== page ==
Barry Island’s typographic climbing wall

Artist Gordon Young has transformed a neglected stretch of seafront on Barry Island with a 40-foot long typographic traversing wall made out of thousands of recycled plastic shapes.

Artist Gordon Young has transformed a neglected stretch of seafront on Barry Island with a 40-foot long typographic traversing wall made out of thousands of recycled plastic shapes.

The wall was commissioned as part of Barry Island’s Eastern Promenade regeneration project and features the name of the island in both English and Welsh. Letters are made up of around 4000 shapes and 1000 novelty climbing holds in the shape of letters, fossils, fruit and dinosaurs.

Words can be read from the beach and promenade, as well as from planes landing at Cardiff Airport, and climbs have been configured for all ages and abilities: children can scale individual letters, while advanced climbers can traverse the entire length.

The project is one of several large-scale public artworks by Young: in 2011, he collaborated with Why Not Associates on the Comedy Carpet, a 2200 square metre artwork featuring 1000 jokes in granite letters embedded in concrete, paying homage to comedians who performed at Blackpool Tower (read our feature on it here):

And in 2006, he worked with Why Not and climber Ian Vickers to create two 20-metre high climbing towers in Blackpool using concrete and locally sourced stone:

The Barry Island wall was created with designer Josh Young at Part-Two Creative, local climber Rob Larney and the Barry Island History Group, and its design is inspired by the area’s heritage: hidden in each letter is a word or phrase with local significance, from The Strollers, the name of a local dance band, to Tafelberg, an oil tanker which beached on Barry Island but was later repaired and used as a military ship during World War Two.

Young also held workshops with local school children to determine some of the shapes that could be used for climbing holds (some relate to the area, others have a seaside or sporting theme) and says the colourful design is in part inspired by a toy shop, the Toy Factory, that once stood on the site. “I wanted it to look almost as if the Toy Factory had exploded and its contents had blown away,” he adds.

While many of Young’s previous projects make use of natural materials such as wood and granite, the Barry Island installation is made out of sheets of recycled plastic, cut using the same machine he used for the Comedy Carpet. “I had been looking at ways to use recycled plastics for a while and it worked well for this – it’s affordable, colourful and resilient against salt water,” he explains. “It’s a material we have so much of, but often don’t really know what to do with, and I think it could be used a lot more,” he adds.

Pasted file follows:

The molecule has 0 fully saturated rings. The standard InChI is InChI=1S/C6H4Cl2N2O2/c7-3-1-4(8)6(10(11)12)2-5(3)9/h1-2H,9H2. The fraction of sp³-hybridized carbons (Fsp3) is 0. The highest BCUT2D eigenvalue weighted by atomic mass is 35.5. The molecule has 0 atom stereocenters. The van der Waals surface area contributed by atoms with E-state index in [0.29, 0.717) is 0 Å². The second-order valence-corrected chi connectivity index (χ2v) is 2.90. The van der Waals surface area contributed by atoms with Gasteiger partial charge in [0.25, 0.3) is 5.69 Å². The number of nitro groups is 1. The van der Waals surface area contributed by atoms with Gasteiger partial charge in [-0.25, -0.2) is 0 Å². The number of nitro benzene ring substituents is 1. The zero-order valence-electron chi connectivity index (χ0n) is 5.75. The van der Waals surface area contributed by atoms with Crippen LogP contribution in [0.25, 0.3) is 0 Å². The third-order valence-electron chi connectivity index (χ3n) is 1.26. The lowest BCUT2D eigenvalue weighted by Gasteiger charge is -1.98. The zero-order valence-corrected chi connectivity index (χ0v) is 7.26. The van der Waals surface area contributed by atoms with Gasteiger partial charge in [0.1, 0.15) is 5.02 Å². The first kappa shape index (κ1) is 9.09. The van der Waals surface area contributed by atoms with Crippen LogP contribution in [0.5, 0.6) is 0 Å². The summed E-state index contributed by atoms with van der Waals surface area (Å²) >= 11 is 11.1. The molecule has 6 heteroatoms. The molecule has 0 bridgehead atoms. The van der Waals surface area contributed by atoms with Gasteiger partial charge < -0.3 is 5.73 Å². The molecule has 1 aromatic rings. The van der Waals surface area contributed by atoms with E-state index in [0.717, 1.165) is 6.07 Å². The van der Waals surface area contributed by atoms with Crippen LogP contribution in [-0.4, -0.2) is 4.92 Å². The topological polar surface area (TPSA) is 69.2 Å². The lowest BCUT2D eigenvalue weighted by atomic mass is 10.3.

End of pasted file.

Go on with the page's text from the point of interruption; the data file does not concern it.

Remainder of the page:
After deciding on a typographic design, Young worked with Josh and Larney to refine letters and plan a series of colour coded routes for both novices and advanced climbers. “[Josh and I] drew up some letters that fitted the bill, then they had to be doctored to make them suitable for climbing on,” Young says.

“It was an interesting project to work on as you had to balance climbing practicalities with aesthetics: letters had to be as chunky as possible, with a large surface area for young climbers, and the smallest possible gaps between shapes and letters. We also needed to place fittings in between letters for climbers traversing the whole wall, which are the same colour as the concrete,” he explains.

“The letters look quite strange at first, but they’re really specific to the task. It’s also very unusual to see these novelty fittings for children in a serious bouldering wall – it’s a challenging route for advanced climbers, and they can really push themselves on it, while kids and beginners can have a go without fear of hurting themselves [there’s a rubberised floor to prevent injury],” he adds.

The wall opens to the public next week and should help draw crowds to a previously unloved stretch of one of Britain’s most popular beaches. It’s great to see the local community involved so closely in a public arts project, too – particularly one that makes clever use of recycled waste.

Climbers will have access to the site 24 hours a day and Young says he hopes it will be popular with people of all ages in the area. “It was a tight budget, but we’re really pleased with the results – it’s had a great response so far from the builders who helped install it and passers by on the beach, and I can’t wait to see people on it,” he adds.

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